By Jim Hietala, VP, Security and Andrew Josey, Director of Standards, The Open Group
This is the first in a four-part series of blogs introducing the Open FAIR Body of Knowledge. In this first blog. we look at what the Open FAIR Body of Knowledge provides, and why a taxonomy is needed for Risk Analysis.
An Introduction to Risk Analysis and the Open FAIR Body of Knowledge
The Open FAIR Body of Knowledge provides a taxonomy and method for understanding, analyzing and measuring information risk. It allows organizations to:
- Speak in one language concerning their risk using the standard taxonomy and terminology, and communicate risk effectively to senior management
- Consistently study and apply risk analysis principles to any object or asset
- View organizational risk in total
- Challenge and defend risk decisions
- Compare risk mitigation options
What does FAIR stand for?
FAIR is an acronym for Factor Analysis of Information Risk.
Organizations seeking to analyze and manage risk encounter some common challenges. Put simply, it is difficult to make sense of risk without having a common understanding of both the factors that (taken together) contribute to risk, and the relationships between those factors. The Open FAIR Body of Knowledge provides such a taxonomy.
Here’s an example that will help to illustrate why a standard taxonomy is important. Let’s assume that you are an information security risk analyst tasked with determining how much risk your company is exposed to from a “lost or stolen laptop” scenario. The degree of risk that the organization experiences in such a scenario will vary widely depending on a number of key factors. To even start to approach an analysis of the risk posed by this scenario to your organization, you will need to answer a number of questions, such as:
- Whose laptop is this?
- What data resides on this laptop?
- How and where did the laptop get lost or stolen?
- What security measures were in place to protect the data on the laptop?
- How strong were the security controls?
The level of risk to your organization will vary widely based upon the answers to these questions. The degree of overall organizational risk posed by lost laptops must also include an estimation of the frequency of occurrence of lost or stolen laptops across the organization.
In one extreme, suppose the laptop belonged to your CTO, who had IP stored on it in the form of engineering plans for a revolutionary product in a significant new market. If the laptop was unprotected in terms of security controls, and it was stolen while he was on a business trip to a country known for state-sponsored hacking and IP theft, then there is likely to be significant risk to your organization. On the other extreme, suppose the laptop belonged to a junior salesperson a few days into their job, it contained no customer or prospect lists, and it was lost at a security checkpoint at an airport. In this scenario, there’s likely to be much less risk. Or consider a laptop which is used by the head of sales for the organization, who has downloaded Personally Identifiable Information (PII) on customers from the CRM system in order to do sales analysis, and has his or her laptop stolen. In this case, there could be Primary Loss to the organization, and there might also be Secondary Losses associated with reactions by the individuals whose data is compromised.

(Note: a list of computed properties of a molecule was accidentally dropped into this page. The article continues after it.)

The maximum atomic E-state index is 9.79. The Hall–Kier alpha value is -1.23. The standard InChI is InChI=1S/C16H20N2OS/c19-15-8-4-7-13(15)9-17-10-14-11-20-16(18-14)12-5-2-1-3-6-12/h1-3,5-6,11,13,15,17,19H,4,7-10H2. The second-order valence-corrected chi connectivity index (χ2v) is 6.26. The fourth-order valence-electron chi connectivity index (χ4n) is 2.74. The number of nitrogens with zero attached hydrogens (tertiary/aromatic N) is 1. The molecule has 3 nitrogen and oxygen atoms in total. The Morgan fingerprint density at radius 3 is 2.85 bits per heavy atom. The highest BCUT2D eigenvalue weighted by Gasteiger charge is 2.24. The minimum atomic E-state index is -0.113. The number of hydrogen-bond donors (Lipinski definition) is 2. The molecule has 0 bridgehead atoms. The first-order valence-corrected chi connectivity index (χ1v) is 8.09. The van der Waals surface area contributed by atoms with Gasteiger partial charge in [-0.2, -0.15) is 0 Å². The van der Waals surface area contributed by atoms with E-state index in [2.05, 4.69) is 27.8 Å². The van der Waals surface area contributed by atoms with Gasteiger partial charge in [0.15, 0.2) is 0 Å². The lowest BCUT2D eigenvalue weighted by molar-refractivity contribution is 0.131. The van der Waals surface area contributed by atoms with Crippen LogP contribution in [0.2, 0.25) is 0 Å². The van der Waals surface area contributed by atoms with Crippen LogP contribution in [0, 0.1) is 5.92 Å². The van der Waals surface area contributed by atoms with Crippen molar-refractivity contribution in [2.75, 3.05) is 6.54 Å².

The Open FAIR Body of Knowledge is designed to help you to ask the right questions to determine the asset at risk (is it the laptop itself, or the data?), the magnitude of loss, the skill level and motivations of the attacker, the resistance strength of any security controls in place, the frequency of occurrence of the threat and of an actual loss event, and other factors that contribute to the overall level of risk for any specific risk scenario.
In our next blog in this series, we will consider 5 reasons why you should use The Open FAIR Body of Knowledge for Risk Analysis.
The Open FAIR Body of Knowledge consists of the following Open Group standards:
- Risk Taxonomy (O-RT), Version 2.0 (C13K, October 2013) defines a taxonomy for the factors that drive information security risk – Factor Analysis of Information Risk (FAIR).
- Risk Analysis (O-RA) (C13G, October 2013) describes process aspects associated with performing effective risk analysis.
These can be downloaded from The Open Group publications catalog at http://www.opengroup.org/bookstore/catalog.
Our other publications include a Pocket Guide and a Certification Study Guide.
Jim Hietala, CISSP, GSEC, is the Vice President, Security for The Open Group, where he manages all IT Security, Risk Management and Healthcare programs and standards activities. He participates in the SANS Analyst/Expert program and has also published numerous articles on Information Security, Risk Management, and compliance topics in publications including The ISSA Journal, Bank Accounting & Finance, Risk Factor, SC Magazine, and others.
Andrew Josey is Director of Standards within The Open Group. He is currently managing the standards process for The Open Group, and has recently led the standards development projects for TOGAF® 9.1, ArchiMate® 2.0, IEEE Std 1003.1-2008 (POSIX), and the core specifications of the Single UNIX® Specification, Version 4. Previously, he has led the development and operation of many of The Open Group certification development projects, including industry-wide certification programs for the UNIX system, the Linux Standard Base, TOGAF, and IEEE POSIX. He is a member of the IEEE, USENIX, UKUUG, and the Association of Enterprise Architects.